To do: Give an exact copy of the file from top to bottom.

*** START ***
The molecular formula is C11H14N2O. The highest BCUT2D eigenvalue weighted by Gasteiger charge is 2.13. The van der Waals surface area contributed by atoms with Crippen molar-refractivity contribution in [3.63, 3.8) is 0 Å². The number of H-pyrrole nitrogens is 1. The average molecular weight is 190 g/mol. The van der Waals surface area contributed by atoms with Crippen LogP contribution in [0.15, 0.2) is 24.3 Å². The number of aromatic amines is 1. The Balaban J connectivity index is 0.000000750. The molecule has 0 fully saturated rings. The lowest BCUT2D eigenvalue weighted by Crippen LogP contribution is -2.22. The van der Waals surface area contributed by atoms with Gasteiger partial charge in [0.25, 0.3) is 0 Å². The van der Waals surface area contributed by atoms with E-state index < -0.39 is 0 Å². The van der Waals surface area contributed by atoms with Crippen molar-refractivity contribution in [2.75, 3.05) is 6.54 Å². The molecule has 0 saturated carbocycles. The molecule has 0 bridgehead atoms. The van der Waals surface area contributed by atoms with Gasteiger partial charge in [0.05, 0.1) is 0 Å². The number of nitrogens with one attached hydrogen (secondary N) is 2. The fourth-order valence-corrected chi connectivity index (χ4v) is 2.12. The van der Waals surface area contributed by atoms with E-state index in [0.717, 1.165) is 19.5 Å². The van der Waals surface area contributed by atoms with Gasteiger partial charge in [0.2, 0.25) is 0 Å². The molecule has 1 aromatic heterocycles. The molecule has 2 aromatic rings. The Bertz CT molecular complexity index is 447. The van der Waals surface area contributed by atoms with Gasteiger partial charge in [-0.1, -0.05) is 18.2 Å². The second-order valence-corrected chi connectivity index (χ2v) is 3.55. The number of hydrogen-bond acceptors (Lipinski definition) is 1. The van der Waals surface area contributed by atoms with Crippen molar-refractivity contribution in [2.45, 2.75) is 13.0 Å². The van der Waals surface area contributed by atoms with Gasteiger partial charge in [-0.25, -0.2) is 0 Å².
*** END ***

The molecular formula is C11H14N2O. The highest BCUT2D eigenvalue weighted by Gasteiger charge is 2.13. The van der Waals surface area contributed by atoms with Crippen molar-refractivity contribution in [3.63, 3.8) is 0 Å². The number of H-pyrrole nitrogens is 1. The average molecular weight is 190 g/mol. The van der Waals surface area contributed by atoms with Crippen LogP contribution in [0.15, 0.2) is 24.3 Å². The number of aromatic amines is 1. The Balaban J connectivity index is 0.000000750. The molecule has 0 fully saturated rings. The lowest BCUT2D eigenvalue weighted by Crippen LogP contribution is -2.22. The van der Waals surface area contributed by atoms with Gasteiger partial charge in [0.25, 0.3) is 0 Å². The van der Waals surface area contributed by atoms with E-state index < -0.39 is 0 Å². The van der Waals surface area contributed by atoms with Crippen molar-refractivity contribution in [2.75, 3.05) is 6.54 Å². The molecule has 0 saturated carbocycles. The molecule has 0 bridgehead atoms. The van der Waals surface area contributed by atoms with Gasteiger partial charge in [0.05, 0.1) is 0 Å². The number of nitrogens with one attached hydrogen (secondary N) is 2. The fourth-order valence-corrected chi connectivity index (χ4v) is 2.12. The van der Waals surface area contributed by atoms with E-state index in [0.717, 1.165) is 19.5 Å². The van der Waals surface area contributed by atoms with Gasteiger partial charge in [0.2, 0.25) is 0 Å². The molecule has 1 aromatic heterocycles. The molecule has 2 aromatic rings. The Bertz CT molecular complexity index is 447. The van der Waals surface area contributed by atoms with Gasteiger partial charge in [-0.1, -0.05) is 18.2 Å². The second-order valence-corrected chi connectivity index (χ2v) is 3.55. The number of hydrogen-bond acceptors (Lipinski definition) is 1. The van der Waals surface area contributed by atoms with Crippen molar-refractivity contribution in [2.45, 2.75) is 13.0 Å². The van der Waals surface area contributed by atoms with Gasteiger partial charge in [-0.25, -0.2) is 0 Å².